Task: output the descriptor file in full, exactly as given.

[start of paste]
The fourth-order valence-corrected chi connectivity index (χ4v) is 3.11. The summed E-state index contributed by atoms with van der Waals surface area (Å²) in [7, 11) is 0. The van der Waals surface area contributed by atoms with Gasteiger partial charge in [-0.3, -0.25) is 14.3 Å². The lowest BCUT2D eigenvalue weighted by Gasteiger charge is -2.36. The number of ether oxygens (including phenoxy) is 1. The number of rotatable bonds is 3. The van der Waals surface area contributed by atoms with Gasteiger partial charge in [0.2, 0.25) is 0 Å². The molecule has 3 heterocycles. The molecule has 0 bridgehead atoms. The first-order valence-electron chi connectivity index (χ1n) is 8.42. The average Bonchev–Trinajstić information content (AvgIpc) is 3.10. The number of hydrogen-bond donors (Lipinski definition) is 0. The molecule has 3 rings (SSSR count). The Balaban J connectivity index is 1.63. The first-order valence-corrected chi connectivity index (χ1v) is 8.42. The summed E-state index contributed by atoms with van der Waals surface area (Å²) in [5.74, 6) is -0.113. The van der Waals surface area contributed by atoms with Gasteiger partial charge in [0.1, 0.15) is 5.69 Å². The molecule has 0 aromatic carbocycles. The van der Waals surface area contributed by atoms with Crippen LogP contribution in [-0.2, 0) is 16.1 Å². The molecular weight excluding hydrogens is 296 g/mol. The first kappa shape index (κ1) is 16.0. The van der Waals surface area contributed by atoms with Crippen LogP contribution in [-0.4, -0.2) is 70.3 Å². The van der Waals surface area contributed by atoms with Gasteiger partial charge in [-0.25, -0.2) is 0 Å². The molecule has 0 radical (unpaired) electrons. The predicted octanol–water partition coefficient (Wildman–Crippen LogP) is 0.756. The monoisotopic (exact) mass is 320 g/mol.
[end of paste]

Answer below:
The fourth-order valence-corrected chi connectivity index (χ4v) is 3.11. The summed E-state index contributed by atoms with van der Waals surface area (Å²) in [7, 11) is 0. The van der Waals surface area contributed by atoms with Gasteiger partial charge in [-0.3, -0.25) is 14.3 Å². The lowest BCUT2D eigenvalue weighted by Gasteiger charge is -2.36. The number of ether oxygens (including phenoxy) is 1. The number of rotatable bonds is 3. The van der Waals surface area contributed by atoms with Gasteiger partial charge in [0.2, 0.25) is 0 Å². The molecule has 3 heterocycles. The molecule has 0 bridgehead atoms. The first-order valence-electron chi connectivity index (χ1n) is 8.42. The average Bonchev–Trinajstić information content (AvgIpc) is 3.10. The number of hydrogen-bond donors (Lipinski definition) is 0. The molecule has 3 rings (SSSR count). The Balaban J connectivity index is 1.63. The first-order valence-corrected chi connectivity index (χ1v) is 8.42. The summed E-state index contributed by atoms with van der Waals surface area (Å²) in [5.74, 6) is -0.113. The van der Waals surface area contributed by atoms with Gasteiger partial charge in [0.1, 0.15) is 5.69 Å². The molecule has 0 aromatic carbocycles. The van der Waals surface area contributed by atoms with Crippen LogP contribution in [-0.2, 0) is 16.1 Å². The molecular weight excluding hydrogens is 296 g/mol. The first kappa shape index (κ1) is 16.0. The van der Waals surface area contributed by atoms with Crippen LogP contribution in [-0.4, -0.2) is 70.3 Å². The van der Waals surface area contributed by atoms with Gasteiger partial charge in [-0.25, -0.2) is 0 Å². The molecule has 0 radical (unpaired) electrons. The predicted octanol–water partition coefficient (Wildman–Crippen LogP) is 0.756. The monoisotopic (exact) mass is 320 g/mol.